Last time we shared a list of some of our favorite art websites and blogs. Below you’ll find 10 great writing resources and websites where you’ll find helpful content for better writing, regardless of your skill level or profession.
If you’re a writer of any kind, you probably know Writer’s Digest is the ultimate stop for pretty much all your needs. Not only does WD publish the annual asset Writer’s Market, they have a killer library of other books, downloads, tutorials, articles, prompts, workshops, webinars, competitions, and forums where you can connect and exchange critiques with other writers. You can also subscribe to the Writer’s Digest print or digital magazines at crazy-affordable prices.
LitReactor sprung from Chuck Palauhniuk’s cutting-edge author site, also known as The Cult. Subscribers would submit and participate in Chuck’s monthly online writer’s workshops to get feedback from peers and, sometimes, Chucky P himself. Today, LitReactor provides resources, tips and insightful information for edgy writers and book lovers. With monthly online classes, workshops and a wicked magazine, you’ll be setting aside the modest $9 a month for a membership.
A collective of agented authors under the WordServe Literary Agency, WordServe Water Cooler is a community of published writers offering tips, advice, and discussions on the craft of writing and other various topics. The almost-daily posts work toward “encouraging, engaging, and enriching” the careers and lives of fellow writers. Drink up!
Whether in print or online, The Associated Press Stylebook is the journalist’s holy text. An annual online subscription includes a comprehensive, searchable, and updated guide to usage, spelling, and punctuation, among many other benefits. Ask the Editor, which has more than 14,000 entries, allows subscribers to submit queries and access the archive for beyond-the-book advice.
The Chicago Manual of Style, now in its 16th edition, offers a convenient and searchable Web version to subscribers. It’s an awesome reference tool for writers that offers guidance on editorial style choices and publishing standards. The site provides the following free services: Chicago Style Q&A, a 30-day trial subscription and great writing tools. A subscription gets you access to the complete online manual, the community forum, and the ability to personalize the Chicago Manual.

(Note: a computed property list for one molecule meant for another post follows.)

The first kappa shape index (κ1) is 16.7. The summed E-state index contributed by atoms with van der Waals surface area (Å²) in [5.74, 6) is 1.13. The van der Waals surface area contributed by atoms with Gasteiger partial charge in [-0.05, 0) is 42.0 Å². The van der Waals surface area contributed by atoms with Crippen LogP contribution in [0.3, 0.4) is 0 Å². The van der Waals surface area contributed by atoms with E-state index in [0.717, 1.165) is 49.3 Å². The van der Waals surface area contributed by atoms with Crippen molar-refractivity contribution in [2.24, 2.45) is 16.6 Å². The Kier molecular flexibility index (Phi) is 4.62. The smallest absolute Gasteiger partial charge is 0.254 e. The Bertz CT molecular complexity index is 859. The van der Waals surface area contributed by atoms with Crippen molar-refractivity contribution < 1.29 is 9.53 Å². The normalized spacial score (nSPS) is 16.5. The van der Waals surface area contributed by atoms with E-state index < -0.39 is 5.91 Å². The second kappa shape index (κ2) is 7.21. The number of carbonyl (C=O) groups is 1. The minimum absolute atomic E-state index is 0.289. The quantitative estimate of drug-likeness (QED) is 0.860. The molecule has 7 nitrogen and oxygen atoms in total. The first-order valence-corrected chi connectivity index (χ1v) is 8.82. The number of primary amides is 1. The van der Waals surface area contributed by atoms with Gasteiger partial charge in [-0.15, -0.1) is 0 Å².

Strunk and White’s Elements of Style isn’t so much a grammar rule book as it is a style guide. Writers either praise the text for its simplicity or condemn it for the authors’ lack of perfect authority. Published 53 years ago, its recommendations, according to co-author E.B. White, are clear, brief and bold. Whatever your preferences, Elements is a great starting point for the budding writer.
7. Grammar Girl
A Quick and Dirty Tips podcast hosted by founder Mignon Fogarty, Grammar Girl provides helpful, friendly and easy-to-remember tips for better writing. Whether you’re looking for advice in general writing, grammar, punctuation, word choice or style, Grammar Girl has got you covered.
Several writers, editors and academics contribute to the Macmillan Dictionary Blog, which reviews and examines the modern English language and its international use. Visitors can search the blog or dictionary and access years’ worth of content in the blog archive. The blog provides readers with valuable language tips and discusses a comprehensive array of subject matter in three sections called Learn English, Live English and Love English.
The Purdue University Online Writing Lab is a free service open not only to its students, but to individuals around the world who want to be better writers. OWL provides resources and instructional content on general writing, research and citation, tutoring, and more. Various writing exercises are also available to help you keep your skills fresh.
This helpful bulletin, which has appeared each month in The Wall Street Journal since 1987, provides tips on how to identify and dodge clichés and grammatical faux pas. Style & Substance points out and critiques overused expressions in the WSJ and at large, and offers proper usage guidance for journalistic terms.
Know any other great blogs, websites or communities for writers? Suggest them in the comments below!